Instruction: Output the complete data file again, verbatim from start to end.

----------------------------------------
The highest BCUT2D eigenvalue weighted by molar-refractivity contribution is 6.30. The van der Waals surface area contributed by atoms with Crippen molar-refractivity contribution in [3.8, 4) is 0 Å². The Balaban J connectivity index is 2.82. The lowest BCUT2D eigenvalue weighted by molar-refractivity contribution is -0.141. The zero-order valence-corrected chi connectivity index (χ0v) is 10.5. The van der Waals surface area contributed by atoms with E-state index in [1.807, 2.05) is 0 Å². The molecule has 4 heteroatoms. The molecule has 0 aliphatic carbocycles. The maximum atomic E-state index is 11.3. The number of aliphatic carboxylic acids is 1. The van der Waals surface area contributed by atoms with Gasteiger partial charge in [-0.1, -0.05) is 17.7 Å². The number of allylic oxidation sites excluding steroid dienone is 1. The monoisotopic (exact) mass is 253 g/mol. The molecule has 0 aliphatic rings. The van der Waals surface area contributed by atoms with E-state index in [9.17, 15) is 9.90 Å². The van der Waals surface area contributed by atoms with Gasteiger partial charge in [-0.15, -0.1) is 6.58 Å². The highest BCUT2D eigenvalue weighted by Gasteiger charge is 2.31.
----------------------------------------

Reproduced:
The highest BCUT2D eigenvalue weighted by molar-refractivity contribution is 6.30. The van der Waals surface area contributed by atoms with Crippen molar-refractivity contribution in [3.8, 4) is 0 Å². The Balaban J connectivity index is 2.82. The lowest BCUT2D eigenvalue weighted by molar-refractivity contribution is -0.141. The zero-order valence-corrected chi connectivity index (χ0v) is 10.5. The van der Waals surface area contributed by atoms with E-state index in [1.807, 2.05) is 0 Å². The molecule has 4 heteroatoms. The molecule has 0 aliphatic carbocycles. The maximum atomic E-state index is 11.3. The number of aliphatic carboxylic acids is 1. The van der Waals surface area contributed by atoms with Gasteiger partial charge in [-0.1, -0.05) is 17.7 Å². The number of allylic oxidation sites excluding steroid dienone is 1. The monoisotopic (exact) mass is 253 g/mol. The molecule has 0 aliphatic rings. The van der Waals surface area contributed by atoms with E-state index in [9.17, 15) is 9.90 Å². The van der Waals surface area contributed by atoms with Gasteiger partial charge in [-0.15, -0.1) is 6.58 Å². The highest BCUT2D eigenvalue weighted by Gasteiger charge is 2.31.